When it comes to the economy, nobody seems to know what is going on. Journalists, financial pundits and politicians alike are navigating uncharted water. They are, for all practical purposes, making it up as they go along.
This might sound like a criticism but it isn’t: it is a statement of fact. With little historical precedent (and the Great Depression is a dubious comparison–different times and different circumstances despite any similarities), managers and leaders have to try lots of stuff based on their best hunches and informed intuition. There aren’t any other options.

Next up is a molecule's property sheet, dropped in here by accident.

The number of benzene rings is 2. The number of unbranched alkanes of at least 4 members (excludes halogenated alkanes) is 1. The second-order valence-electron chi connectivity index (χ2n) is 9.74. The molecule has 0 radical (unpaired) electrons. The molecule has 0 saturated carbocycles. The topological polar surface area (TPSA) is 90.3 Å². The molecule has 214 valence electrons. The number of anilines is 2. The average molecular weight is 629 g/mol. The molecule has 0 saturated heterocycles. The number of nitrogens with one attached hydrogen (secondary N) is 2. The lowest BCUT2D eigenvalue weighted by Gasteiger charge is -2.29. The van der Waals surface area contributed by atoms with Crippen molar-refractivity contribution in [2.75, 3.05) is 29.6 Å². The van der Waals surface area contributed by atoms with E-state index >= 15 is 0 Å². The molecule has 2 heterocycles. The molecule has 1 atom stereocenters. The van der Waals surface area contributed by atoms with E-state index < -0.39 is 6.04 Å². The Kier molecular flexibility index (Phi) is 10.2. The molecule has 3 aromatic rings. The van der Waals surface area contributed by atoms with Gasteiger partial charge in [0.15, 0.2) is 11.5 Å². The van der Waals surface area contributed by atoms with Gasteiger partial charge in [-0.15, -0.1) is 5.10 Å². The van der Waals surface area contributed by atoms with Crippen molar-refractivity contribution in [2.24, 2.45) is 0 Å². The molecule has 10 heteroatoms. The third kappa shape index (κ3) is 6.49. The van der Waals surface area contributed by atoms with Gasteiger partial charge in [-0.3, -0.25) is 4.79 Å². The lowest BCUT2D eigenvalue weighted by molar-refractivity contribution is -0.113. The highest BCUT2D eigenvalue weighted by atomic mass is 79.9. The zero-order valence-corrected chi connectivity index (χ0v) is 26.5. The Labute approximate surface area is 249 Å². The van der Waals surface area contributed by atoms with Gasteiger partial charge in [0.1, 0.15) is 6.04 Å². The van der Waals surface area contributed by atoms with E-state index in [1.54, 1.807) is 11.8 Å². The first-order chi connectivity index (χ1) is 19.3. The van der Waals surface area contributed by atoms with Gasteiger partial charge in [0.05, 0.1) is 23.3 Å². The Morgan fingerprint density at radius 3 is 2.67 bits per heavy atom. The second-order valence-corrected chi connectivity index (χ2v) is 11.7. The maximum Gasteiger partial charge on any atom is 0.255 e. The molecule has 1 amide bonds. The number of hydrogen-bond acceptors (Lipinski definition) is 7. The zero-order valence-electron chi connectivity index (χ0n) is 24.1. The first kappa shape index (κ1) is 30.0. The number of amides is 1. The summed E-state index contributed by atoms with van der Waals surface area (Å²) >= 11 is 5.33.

What is critical is agility. As a financial strategist recently shared, you can’t stay the course if feedback says something isn’t working. That’s what I mean by agility: the ability to not only move quickly but adjust on the fly. Long-term strategy doesn’t work well in times like these.
Agility requires being very open to feedback. It is like driving a car: you can’t pick a direction and then hold the steering wheel perfectly still. You make adjustments as necessary. Over-adjusting and not adjusting appropriately have the same result (you wreck).
This is not a time for the faint of heart. Don’t “stay the course”–stay agile.